Redevelopment

Planning Board Approves Ambitious Plans for New Brunswick Cultural Center Redevelopment

Devco's president, Christopher Paladino, reviews a rendering of New Brunswick's performing arts center this week in City Hall.

NEW BRUNSWICK, NJ — The city’s downtown performing arts center is one step closer to becoming reality.

The Planning Board approved the proposal for a mixed-use tower off Livingston Avenue and a corresponding Bayard Street parking deck at its meeting this week. While the New Brunswick Development Corporation, or Devco, has scaled down the scope of the project, officials believe it will ignite New Brunswick’s arts and theater scene, boosting business in the area.

“This is the most significant, broad-spectrum public-private partnership in the history of New Jersey,” Christopher Paladino, Devco’s president, said. “It may be the most important civic space ever built in the City of New Brunswick.”

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Plans call for a 22-story building featuring 71,000 square feet of theater and rehearsal pace, 31,000 square feet of office space and 220,000 square feet—or 18 floors—of rental apartments priced at affordable and market rates, according to a document provided by Devco. A 344-space parking garage, which will include a street-level, windowed ballet rehearsal space, and additional on-site stalls are also slated to take root in the area.

The budget for the project totals $167.8 million, according to Devco.

The sleek, glass-windowed tower would house the George Street Playhouse and the Crossroads Theatre. Their current buildings, which sit on proposed building’s footprint, are scheduled to be demolished over the next few months.

It’d also bring the American Repertory Ballet to New Brunswick. What’s more, Rutgers’ Mason Gross School of the Arts is set to occupy a portion of the building following a $17 million commitment from the university.

Earlier plans for the performing arts center aimed for 25 stories, nearly 270 apartments and a $215 million budget. Paladino said his team downsized its vision due to functional and economic reasons.

“We feel it works better,” he said.

But the project calls for two “state-of-the-art” theaters with orchestra pits and rehearsal and studios, which the developer and its representatives said would compete with those on Broadway in New York City. Together, the theaters would include a total of roughly 700 seats, or 200 more than what currently exists, according to Devco.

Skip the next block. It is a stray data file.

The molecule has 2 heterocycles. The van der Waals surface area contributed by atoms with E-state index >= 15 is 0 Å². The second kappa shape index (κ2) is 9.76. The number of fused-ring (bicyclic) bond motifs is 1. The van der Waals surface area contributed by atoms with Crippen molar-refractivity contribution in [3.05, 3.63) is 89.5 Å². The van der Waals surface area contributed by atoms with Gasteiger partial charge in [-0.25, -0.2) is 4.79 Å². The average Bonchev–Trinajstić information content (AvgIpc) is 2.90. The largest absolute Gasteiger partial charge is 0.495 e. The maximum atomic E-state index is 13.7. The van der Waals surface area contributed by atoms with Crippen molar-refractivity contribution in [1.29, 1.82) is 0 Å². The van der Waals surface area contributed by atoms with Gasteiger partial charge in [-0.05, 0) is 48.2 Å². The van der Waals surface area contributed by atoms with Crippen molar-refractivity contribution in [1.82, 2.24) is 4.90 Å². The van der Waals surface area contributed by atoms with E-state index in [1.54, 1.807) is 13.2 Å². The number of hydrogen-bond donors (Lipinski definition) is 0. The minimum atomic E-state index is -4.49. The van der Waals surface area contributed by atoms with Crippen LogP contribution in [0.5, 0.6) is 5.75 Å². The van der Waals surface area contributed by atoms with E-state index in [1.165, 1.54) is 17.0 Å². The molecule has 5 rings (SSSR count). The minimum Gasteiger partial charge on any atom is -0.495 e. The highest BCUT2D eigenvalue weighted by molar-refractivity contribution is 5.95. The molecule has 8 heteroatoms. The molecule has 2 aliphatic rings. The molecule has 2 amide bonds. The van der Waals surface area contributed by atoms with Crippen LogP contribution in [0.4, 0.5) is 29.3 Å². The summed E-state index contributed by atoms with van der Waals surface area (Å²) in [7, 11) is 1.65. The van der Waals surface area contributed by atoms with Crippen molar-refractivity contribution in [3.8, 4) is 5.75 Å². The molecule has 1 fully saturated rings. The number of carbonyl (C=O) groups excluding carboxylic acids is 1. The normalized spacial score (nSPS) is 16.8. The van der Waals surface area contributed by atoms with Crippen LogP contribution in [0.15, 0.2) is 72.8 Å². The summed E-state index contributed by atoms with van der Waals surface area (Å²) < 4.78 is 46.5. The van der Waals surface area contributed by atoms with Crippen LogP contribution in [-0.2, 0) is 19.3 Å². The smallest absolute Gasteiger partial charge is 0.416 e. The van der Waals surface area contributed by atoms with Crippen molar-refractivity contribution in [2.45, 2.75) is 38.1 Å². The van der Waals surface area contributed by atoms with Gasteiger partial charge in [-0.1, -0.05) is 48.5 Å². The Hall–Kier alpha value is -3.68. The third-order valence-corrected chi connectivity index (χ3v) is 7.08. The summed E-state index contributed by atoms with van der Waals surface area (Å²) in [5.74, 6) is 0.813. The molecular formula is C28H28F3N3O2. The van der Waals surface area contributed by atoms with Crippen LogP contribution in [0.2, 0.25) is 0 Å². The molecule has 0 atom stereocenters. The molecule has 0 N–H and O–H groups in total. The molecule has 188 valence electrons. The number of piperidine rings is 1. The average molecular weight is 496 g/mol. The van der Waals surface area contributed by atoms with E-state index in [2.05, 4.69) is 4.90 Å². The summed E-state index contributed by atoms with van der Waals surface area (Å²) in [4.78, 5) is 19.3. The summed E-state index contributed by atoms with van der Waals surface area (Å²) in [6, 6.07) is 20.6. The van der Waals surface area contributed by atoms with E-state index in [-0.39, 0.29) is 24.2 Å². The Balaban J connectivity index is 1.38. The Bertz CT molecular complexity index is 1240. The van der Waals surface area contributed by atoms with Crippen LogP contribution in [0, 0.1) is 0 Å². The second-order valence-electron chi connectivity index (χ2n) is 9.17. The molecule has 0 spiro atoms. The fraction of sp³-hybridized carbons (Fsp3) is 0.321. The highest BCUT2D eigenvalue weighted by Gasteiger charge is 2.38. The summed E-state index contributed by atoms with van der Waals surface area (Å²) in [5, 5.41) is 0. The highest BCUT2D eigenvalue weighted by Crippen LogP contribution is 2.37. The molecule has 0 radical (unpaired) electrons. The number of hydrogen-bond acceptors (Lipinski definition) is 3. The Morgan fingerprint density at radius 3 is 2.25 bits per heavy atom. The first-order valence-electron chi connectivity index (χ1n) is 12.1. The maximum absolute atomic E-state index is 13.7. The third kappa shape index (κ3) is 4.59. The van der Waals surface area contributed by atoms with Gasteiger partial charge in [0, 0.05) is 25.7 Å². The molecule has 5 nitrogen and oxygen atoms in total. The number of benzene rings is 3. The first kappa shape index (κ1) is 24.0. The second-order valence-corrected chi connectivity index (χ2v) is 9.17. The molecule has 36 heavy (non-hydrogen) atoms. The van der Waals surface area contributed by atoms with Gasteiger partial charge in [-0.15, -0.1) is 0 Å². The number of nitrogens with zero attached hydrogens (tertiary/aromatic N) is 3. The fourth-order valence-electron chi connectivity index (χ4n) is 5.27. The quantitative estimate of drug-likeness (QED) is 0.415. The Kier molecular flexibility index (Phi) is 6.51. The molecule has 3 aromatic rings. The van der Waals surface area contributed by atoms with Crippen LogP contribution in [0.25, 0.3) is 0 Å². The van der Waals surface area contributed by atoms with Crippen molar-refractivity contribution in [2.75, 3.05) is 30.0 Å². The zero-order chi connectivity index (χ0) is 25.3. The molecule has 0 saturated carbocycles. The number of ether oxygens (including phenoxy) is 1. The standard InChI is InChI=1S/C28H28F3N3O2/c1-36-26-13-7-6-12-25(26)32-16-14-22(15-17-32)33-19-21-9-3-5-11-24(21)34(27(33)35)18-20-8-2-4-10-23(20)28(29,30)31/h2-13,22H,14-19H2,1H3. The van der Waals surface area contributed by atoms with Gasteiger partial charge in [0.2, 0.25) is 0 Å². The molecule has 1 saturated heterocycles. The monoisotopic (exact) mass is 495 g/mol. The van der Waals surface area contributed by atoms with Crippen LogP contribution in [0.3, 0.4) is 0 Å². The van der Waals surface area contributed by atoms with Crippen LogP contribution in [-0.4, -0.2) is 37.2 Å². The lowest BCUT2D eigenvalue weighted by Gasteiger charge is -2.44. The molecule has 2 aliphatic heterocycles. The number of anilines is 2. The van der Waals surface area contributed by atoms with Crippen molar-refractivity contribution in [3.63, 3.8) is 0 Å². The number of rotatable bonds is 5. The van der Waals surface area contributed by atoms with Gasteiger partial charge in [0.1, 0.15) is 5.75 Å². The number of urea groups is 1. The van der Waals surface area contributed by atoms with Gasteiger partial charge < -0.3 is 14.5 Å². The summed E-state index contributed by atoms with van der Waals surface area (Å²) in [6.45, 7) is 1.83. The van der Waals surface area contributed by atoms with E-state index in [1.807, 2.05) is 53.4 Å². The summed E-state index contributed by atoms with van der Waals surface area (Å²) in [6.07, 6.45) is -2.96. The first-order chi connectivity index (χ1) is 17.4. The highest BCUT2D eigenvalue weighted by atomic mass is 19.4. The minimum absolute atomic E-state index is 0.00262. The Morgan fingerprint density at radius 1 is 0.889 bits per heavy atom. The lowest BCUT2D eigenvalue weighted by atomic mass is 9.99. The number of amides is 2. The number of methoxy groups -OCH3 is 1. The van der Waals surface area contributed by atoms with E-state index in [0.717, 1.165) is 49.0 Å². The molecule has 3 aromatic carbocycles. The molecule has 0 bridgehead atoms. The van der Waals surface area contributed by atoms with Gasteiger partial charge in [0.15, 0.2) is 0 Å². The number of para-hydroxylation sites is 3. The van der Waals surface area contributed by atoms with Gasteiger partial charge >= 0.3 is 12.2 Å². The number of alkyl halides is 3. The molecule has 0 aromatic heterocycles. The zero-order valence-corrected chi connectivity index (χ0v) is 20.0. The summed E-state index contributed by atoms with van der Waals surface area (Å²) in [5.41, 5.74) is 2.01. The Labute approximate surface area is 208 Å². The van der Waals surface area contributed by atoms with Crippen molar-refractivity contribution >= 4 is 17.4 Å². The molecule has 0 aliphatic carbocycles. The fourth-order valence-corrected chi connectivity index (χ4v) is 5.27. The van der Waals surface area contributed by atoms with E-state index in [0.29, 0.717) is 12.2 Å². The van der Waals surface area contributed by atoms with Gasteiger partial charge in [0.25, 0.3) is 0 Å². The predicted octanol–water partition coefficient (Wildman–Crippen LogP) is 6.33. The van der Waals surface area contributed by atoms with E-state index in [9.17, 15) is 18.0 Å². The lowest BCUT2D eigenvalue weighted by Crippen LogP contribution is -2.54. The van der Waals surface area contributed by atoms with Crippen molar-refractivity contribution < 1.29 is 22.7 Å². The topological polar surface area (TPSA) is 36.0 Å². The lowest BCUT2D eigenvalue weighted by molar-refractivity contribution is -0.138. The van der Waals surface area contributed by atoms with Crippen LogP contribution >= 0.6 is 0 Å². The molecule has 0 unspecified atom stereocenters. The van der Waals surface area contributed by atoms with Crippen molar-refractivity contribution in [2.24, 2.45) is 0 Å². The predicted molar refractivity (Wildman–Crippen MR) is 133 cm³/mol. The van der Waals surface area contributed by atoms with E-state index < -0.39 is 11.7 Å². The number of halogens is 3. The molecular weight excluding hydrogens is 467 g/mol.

Officials hope the extra room will enable another 220 performances per year. That, they said, could draw an additional 80,000 people to New Brunswick.

The two theaters would share a lobby, which would serve food and drinks.

“The intent is to bring people together,” architect David Manfredi said on behalf of Devco.

The residential portion of the building, meanwhile, would include 42 affordable units. Rents for them would range between $550 and $1,400, said Richard Barnhart, CEO of Pennrose, the property-management firm that would handle the apartments.

Project leaders said they hope to partner with the Actors Fund of America to ensure local artists, performers and support staffers take advantage of the affordable units.

Parking for the project exceeds the minimum amount required by city code, according to Devco’s experts. Two residents said the developer should reconsider adding so many spaces, a point that Planning Board members appreciated but isn’t often heard in New Brunswick.

A number of residents spoke during the meeting. Some praised Devco, the city and their many partners for their dedication to the arts in New Brunswick. But others expressed concerns about how the building will fit into the neighborhood.

They cited possible increases to traffic and winds, along with the potential for disturbing signage or lighting. Paladino and his team assured residents the project wouldn’t negatively affect its neighbors, although some residents remained skeptical.

“It’s a huge building,” a man named Patrick Clark said. “I’m not confident it’s compatible with surrounding land uses.”

Construction on the project is set to begin this summer and end in July 2019.

The project is expected to be financed through a number of means, including millions of dollars in tax credits from the state Economic Development Authority.

It has drawn attention from media and officials across New Jersey.

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